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Administrators running a hospital, a regional health authority, a school board, a university or a police force have one challenge in common: Roughly three-quarters of their budgets go toward employee remuneration.

These institutions are almost completely dependent on provincial governments. They generate few revenues on their own – they can't raise any money at all, or what they are allowed to raise is a pittance (think bake sales, parking or cafeteria profits), or the increased revenue is capped by the province.

Hospitals and regional health authorities can't charge patients. School boards can't ask students to pay. Police don't ask for money from those they protect. University tuition fees are regulated by the province.

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The bulk of provincial services are labour-intensive and therefore costly. Many federal services, on the other hand, consist of writing cheques transferring money to citizens (pensions, for example) and the provinces (health care and equalization).

This costly and labour-intensive delivery of provincial services lies at the heart of Canada's provincial fiscal dilemmas, revealed Thursday in the budgets of Alberta and Quebec and soon to be repeated in the budget of fiscally strapped Ontario.

What these budgets have in common are governments wrestling with their own wage bills, in the context of fast-deteriorating revenues (Alberta), a large provincial debt (Quebec) and entrenched slow long-term growth (Ontario and Quebec). And as they wrestle with holding the line on public-sector wages, the full weight of these difficult decisions falls not on the provincial governments but on their creatures: hospitals and regional health authorities, school and university boards, municipalities.

These are the institutions that have to square circles of transfers that do not keep pace with inflation, or collective bargaining agreements that exceed inflation (universities), or arbitration decisions unrelated to ability to pay (police settlements in Ontario), or very strong pressures to avoid cutting services (patients).

Of course, there are options to restraint, such as deficits or debts, and various voices espouse them. One, particularly prevalent in far-left circles of Quebec, is that billions of dollars reside in "fiscal paradises" outside the province. If these mythical billions could be captured, by means largely unknown, then Quebec's fiscal situation would – Presto! – improve.

A more legitimate variation on this theme is credibly argued by economists such as Thomas Piketty and Pierre Rosanvallon, that the top 1 per cent of income earners have so enriched themselves that gross and entrenched inequalities have developed, such that additional taxes should be imposed on them.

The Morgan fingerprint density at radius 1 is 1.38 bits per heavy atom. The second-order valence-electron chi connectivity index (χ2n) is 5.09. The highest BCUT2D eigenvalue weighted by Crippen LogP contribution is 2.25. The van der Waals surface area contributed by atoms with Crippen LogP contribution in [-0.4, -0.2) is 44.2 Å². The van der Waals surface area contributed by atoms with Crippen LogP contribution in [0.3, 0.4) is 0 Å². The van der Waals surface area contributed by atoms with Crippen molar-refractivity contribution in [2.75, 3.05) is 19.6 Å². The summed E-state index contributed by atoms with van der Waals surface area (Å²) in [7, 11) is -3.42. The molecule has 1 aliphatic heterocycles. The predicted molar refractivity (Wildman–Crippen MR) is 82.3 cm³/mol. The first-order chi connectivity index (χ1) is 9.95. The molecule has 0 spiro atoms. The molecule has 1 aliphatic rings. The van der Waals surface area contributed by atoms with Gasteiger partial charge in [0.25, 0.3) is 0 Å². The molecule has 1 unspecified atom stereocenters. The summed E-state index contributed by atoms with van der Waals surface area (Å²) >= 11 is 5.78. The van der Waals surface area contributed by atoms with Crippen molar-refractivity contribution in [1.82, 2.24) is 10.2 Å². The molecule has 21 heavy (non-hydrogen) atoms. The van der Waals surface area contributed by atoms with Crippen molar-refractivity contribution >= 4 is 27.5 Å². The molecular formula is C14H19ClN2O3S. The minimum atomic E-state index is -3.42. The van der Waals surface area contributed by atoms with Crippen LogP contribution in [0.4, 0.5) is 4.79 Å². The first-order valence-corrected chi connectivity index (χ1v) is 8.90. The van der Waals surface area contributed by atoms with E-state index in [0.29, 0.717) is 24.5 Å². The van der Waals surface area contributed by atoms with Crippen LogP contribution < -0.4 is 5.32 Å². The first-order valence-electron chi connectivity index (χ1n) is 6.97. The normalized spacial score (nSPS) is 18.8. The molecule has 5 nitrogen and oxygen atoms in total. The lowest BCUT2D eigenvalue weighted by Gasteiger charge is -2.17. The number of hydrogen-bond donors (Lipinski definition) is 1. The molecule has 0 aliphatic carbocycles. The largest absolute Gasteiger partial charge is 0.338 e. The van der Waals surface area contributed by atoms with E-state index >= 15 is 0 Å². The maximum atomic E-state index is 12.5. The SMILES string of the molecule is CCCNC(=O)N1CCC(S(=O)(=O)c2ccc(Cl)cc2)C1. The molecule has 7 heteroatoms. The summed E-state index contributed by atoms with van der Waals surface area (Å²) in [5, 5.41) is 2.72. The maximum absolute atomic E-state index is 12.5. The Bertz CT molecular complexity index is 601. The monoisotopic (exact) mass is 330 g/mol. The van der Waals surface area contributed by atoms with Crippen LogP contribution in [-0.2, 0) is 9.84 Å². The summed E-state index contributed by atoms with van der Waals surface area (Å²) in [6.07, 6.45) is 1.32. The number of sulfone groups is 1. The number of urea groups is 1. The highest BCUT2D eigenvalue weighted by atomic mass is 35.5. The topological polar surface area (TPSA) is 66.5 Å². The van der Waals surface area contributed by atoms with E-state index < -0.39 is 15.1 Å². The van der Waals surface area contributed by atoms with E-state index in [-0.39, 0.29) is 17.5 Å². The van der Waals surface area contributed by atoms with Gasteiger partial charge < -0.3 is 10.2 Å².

When one observes how much senior executives are paid in Canada (to say nothing of the United States), especially in relation to those who work for them, the political logic of higher taxes on the very rich commends itself.

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Except that there is always the crushing disappointment that such taxes seldom bring the cornucopia of revenues sufficient to solve all fiscal problems that advocates dream about. And even if additional money is found by these means, those advocating for these new taxes often want to spend the money rather than paying down debt or balancing budgets, thereby locking in a higher cost of government.

The alternative to spending cuts must usually involve much more widespread tax increases than just those affecting "the rich," and that scares politicians to death.

In Alberta, with its strange and corrosive culture of one-party rule, the imposition of a sales tax is completely logical from every conceivable economic perspective, but deemed to be completely unacceptable from a political perspective. And since it is politics that rules, rather than common sense, Alberta looked elsewhere Thursday for additional revenues to accompany its spending cuts.

In Quebec, the government's revenue challenge was completely different. Alberta is a low-tax province with plenty of room to raise taxes; Quebec is already a high-tax province with much less room.

Quebec has already raised its sales tax twice in recent years. It imposes high marginal tax rates on those with upper and upper-middle incomes. It has a fast-aging population and very high provincial debt. And it has baked in generous but costly social programs, such as low university and daycare fees.

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